Unfortunately, getting back from a break also means returning to the reality of school. This week, we had class on Friday to make up for what we missed on Tomb-Sweeping day. What with all the traveling and the full five day week, not to mention the start of midterms, I was feeling pretty tired by the time Friday rolled around. But, after Chinese class, I rallied to do some sightseeing and explore some of the areas of Shanghai I had yet to see, starting with the Propaganda Poster Art museum.
We arrived in Tai’an around 10 pm at night, only to find out that the hostel we booked online had apparently been closed for two years. After a slight moment of a panic in which our cab driver circled aimlessly, probably vowing to never pick up Americans ever again, we hit up the closest hotels in the area. The first one we visited was already full but the second had space, so we booked one room
Happy Easter, for those of you who celebrate! To the rest of you, happy Sunday! I spent Good Friday like any good Catholic school girl* would, exploring Buddhist temples.
(One of the many buddhas at the Jade Buddha temple, however, not one of the jade buddhas, which I was not allowed to photograph)
Some of my more religious friends actually tried to attend mass on Friday, so I tagged along, curious to experience church in China because, why not? Unfortunately, English services here are hard to come by, improperly publicized and in niche locations so our plan quickly fizzled out. Instead, we ambled between neighborhoods, eventually settling upon a small restaurant named Abbey Road, where we indulged in some fondue for dinner. I can’t tell you how excited I was to taste real cheese, but if you’ve met me, you can probably guess.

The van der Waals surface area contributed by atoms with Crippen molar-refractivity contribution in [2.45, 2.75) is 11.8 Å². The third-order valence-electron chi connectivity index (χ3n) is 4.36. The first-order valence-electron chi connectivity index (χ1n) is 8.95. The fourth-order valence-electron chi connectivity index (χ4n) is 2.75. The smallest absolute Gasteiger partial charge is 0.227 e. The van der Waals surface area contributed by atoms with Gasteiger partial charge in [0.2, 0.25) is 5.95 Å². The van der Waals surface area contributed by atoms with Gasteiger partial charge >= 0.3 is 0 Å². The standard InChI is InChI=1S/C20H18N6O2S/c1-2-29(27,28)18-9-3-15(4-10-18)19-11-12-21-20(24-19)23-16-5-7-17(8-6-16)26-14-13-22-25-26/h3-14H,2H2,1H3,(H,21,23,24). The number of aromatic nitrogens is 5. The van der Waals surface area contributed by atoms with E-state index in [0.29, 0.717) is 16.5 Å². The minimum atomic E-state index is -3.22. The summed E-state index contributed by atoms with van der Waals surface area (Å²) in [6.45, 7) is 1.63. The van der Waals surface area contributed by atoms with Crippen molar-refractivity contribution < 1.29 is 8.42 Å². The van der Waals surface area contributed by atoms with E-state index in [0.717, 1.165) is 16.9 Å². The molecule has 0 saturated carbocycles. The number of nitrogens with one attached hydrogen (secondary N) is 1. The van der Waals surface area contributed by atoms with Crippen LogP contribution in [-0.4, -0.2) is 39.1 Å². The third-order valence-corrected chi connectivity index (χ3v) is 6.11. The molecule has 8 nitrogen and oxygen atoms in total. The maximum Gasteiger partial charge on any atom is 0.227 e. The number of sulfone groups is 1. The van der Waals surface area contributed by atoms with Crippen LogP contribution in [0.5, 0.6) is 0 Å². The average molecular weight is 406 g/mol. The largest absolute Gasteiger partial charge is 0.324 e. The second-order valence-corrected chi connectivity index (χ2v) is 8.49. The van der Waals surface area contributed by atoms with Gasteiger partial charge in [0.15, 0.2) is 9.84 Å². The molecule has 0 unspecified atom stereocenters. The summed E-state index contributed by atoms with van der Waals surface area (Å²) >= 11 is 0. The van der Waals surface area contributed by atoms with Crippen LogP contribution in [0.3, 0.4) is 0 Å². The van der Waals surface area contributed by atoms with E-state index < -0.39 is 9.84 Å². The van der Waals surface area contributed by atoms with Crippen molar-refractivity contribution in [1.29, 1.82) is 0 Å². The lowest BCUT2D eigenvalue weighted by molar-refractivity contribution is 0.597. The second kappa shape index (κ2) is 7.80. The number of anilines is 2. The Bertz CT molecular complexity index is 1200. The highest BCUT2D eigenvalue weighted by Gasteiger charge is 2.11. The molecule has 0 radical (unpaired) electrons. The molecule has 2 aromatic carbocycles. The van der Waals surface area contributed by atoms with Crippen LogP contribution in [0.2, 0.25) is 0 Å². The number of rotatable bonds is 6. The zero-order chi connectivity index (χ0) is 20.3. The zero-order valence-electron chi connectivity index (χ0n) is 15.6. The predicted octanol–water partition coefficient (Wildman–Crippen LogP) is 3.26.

I blinked and somehow I’ve been in Shanghai for a month. To cap off these jam-packed, culturally immersive past four weeks, CIEE (the organization running my study abroad program) took my classmates and I on weekend trips to big cities within our province. I ended up in Nanjing, a city just two hours west of Shanghai. Nanjing was previously the capital of China, on several occasions; in English, the city’s name literally translates to South capital.
Throughout China’s history, Nanjing has borne witness to several key events, from the beginnings of Dr. Sun Yatsen’s revolution to the infamous Nanjing Massare. We managed to pack a lot into two days, starting with Sun Yatsen’s mausoleum, followed by a monument honoring the Ming emperor who first set up Nanjing as the country’s capital.